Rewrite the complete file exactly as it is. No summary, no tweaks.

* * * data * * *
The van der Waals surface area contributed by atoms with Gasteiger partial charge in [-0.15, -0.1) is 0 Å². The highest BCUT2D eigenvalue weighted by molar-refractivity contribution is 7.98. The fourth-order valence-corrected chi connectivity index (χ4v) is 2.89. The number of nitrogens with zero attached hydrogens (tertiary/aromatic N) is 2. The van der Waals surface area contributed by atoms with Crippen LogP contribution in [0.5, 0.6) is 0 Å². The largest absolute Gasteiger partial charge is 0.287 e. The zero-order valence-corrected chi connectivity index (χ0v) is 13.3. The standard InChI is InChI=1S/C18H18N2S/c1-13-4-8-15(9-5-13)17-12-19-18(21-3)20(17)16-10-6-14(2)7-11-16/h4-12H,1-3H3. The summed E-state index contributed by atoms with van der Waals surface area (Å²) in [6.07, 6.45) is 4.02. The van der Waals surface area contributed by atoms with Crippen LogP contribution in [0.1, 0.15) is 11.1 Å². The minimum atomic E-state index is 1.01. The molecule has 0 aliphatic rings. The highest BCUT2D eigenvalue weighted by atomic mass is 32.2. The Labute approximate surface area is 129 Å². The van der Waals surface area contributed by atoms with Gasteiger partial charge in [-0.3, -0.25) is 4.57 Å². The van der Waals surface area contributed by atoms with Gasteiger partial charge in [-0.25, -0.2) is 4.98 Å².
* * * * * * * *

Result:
The van der Waals surface area contributed by atoms with Gasteiger partial charge in [-0.15, -0.1) is 0 Å². The highest BCUT2D eigenvalue weighted by molar-refractivity contribution is 7.98. The fourth-order valence-corrected chi connectivity index (χ4v) is 2.89. The number of nitrogens with zero attached hydrogens (tertiary/aromatic N) is 2. The van der Waals surface area contributed by atoms with Crippen LogP contribution in [0.5, 0.6) is 0 Å². The largest absolute Gasteiger partial charge is 0.287 e. The zero-order valence-corrected chi connectivity index (χ0v) is 13.3. The standard InChI is InChI=1S/C18H18N2S/c1-13-4-8-15(9-5-13)17-12-19-18(21-3)20(17)16-10-6-14(2)7-11-16/h4-12H,1-3H3. The summed E-state index contributed by atoms with van der Waals surface area (Å²) in [6.07, 6.45) is 4.02. The van der Waals surface area contributed by atoms with Crippen LogP contribution in [0.1, 0.15) is 11.1 Å². The minimum atomic E-state index is 1.01. The molecule has 0 aliphatic rings. The highest BCUT2D eigenvalue weighted by atomic mass is 32.2. The Labute approximate surface area is 129 Å². The van der Waals surface area contributed by atoms with Gasteiger partial charge in [-0.3, -0.25) is 4.57 Å². The van der Waals surface area contributed by atoms with Gasteiger partial charge in [-0.25, -0.2) is 4.98 Å².